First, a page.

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Monday, 21 August, 2000, 18:13 GMT 19:13 UK
ISP's free service never existed
magnifying glass
Users of Altavista UK's unmetered service have been hard to find
By BBC News Online internet reporter Mark Ward

Altavista UK has confirmed that it never launched its much-hyped service to give users unmetered internet access.

The service was due go live in June, but the company now says it was never turned on.

The company says it was defeated by the economics of the UK telephone market.

It is advising the thousands of people who signed up for the service to opt for one of its other offers. These either restrict how long users can stay online, or ask them to pay their telephone charges.

Indefinite delay

In March this year Altavista promised to change the way people used the internet in the UK by launching an unmetered surfing service.

Anyone signing up for the deal would pay a low annual or monthly fee for their net access and would never have to pay call charges again.

In June, when the service was due to be switched on, Altavista announced it would then be charging 60 per year for the service and was restricting the numbers that could sign up.

In July, an Altavista spokesman told BBC News Online that the service was up and running, although he declined to say how many customers were participating in what he called a "controlled roll-out".

Now the company says it had to delay indefinitely the launch of the service as the economics of the UK telephone market meant it just could not be made to work.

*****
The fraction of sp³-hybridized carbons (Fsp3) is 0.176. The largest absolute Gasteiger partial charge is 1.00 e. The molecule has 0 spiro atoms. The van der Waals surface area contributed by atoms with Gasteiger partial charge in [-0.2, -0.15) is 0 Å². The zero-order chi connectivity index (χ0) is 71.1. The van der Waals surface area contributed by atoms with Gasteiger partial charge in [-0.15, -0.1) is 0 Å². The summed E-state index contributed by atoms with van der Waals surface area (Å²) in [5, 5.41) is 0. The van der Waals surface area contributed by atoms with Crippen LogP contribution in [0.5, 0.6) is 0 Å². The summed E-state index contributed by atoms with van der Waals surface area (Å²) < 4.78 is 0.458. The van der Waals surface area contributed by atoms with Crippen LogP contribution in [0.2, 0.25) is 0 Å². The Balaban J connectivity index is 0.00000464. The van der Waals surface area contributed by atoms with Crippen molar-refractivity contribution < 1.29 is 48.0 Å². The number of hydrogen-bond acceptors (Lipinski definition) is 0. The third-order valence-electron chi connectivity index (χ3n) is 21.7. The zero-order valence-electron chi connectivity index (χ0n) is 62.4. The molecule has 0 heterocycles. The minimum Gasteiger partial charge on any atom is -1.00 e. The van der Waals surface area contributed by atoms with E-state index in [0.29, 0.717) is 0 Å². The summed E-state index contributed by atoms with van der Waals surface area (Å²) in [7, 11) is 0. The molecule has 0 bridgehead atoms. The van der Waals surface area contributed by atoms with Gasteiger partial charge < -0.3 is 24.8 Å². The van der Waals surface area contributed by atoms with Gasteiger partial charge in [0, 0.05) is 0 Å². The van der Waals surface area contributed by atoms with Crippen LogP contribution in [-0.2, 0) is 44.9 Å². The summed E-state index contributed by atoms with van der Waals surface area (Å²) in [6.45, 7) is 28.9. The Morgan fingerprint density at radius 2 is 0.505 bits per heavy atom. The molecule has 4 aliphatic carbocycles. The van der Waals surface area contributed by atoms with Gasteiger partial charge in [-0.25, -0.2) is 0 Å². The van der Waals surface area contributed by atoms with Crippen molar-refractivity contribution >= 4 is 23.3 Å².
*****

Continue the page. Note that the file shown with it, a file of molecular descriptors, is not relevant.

A spokesman said until the situation changes Altavista UK would not be offering an unmetered service.

Charges change

Companies struggle to make money out of the unmetered services because, although surfers pay next to nothing, ISPs have to pay network provider British Telecom the full telephone bill.

Later this year, a new charging regime will be brought in, which is set to change the situation.

Known as Friaco, for Flat Rate Internet Access Call Origination, this charges ISPs for the number of lines they take from BT rather than the amount of traffic flowing over them.

"Until the flat rate circuits are available in mass market quantities, neither we, nor anyone else, will be able to offer an affordable or economically viable service," said an Altavista spokesman.

He said he had sympathy with consumers keen to use the service but added: "The alternative was to open the floodgates and then be unable to fund the service 30 days down the line."

Prior to the service being switched on, 500,000 people expressed an interest. But actual users of the much hyped service turned out to be hard to find.

Campaigns and searches by national newspapers, internet magazines, online news sites and ISP chat sites ISPReview and Net4Nowt failed to find a single subscriber.

Now the reason has become aparent: the service was never switched on and no-one was invited to use it.

Unmetered offline

In the past month, two companies, LineOne and CallNet 0800, announced they had to stop offering unmetered services, arguing the business was not viable.

Companies still taking on subscribers - which include Breathe, RedHotAnt and NTL - are restricting the numbers that are signing up in an attempt to keep the service manageable.

Despite the problems there are still many ISPs offering unmetered access. To offset the cost of providing the service, most charge monthly fees or require people to make a certain amount of voice phone calls per month.

The collapse of unmetered services by well-known companies is having a knock-on effect. Last week Freeserve said that its network is starting to getting jammed as people subscribe to its unmetered service.

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See also:

17 Aug 00 | Sci/Tech
Unmetered users prove hard to find
18 Jul 00 | Business
Unmetered web access in trouble
09 Jun 00 | Business
AltaVista raises Net deal price
06 Mar 00 | Latest News
Altavista offers cheap net access
07 Mar 00 | Business
Internet price war heats up
07 Jun 00 | Sci/Tech
NTL tries to slow net demand
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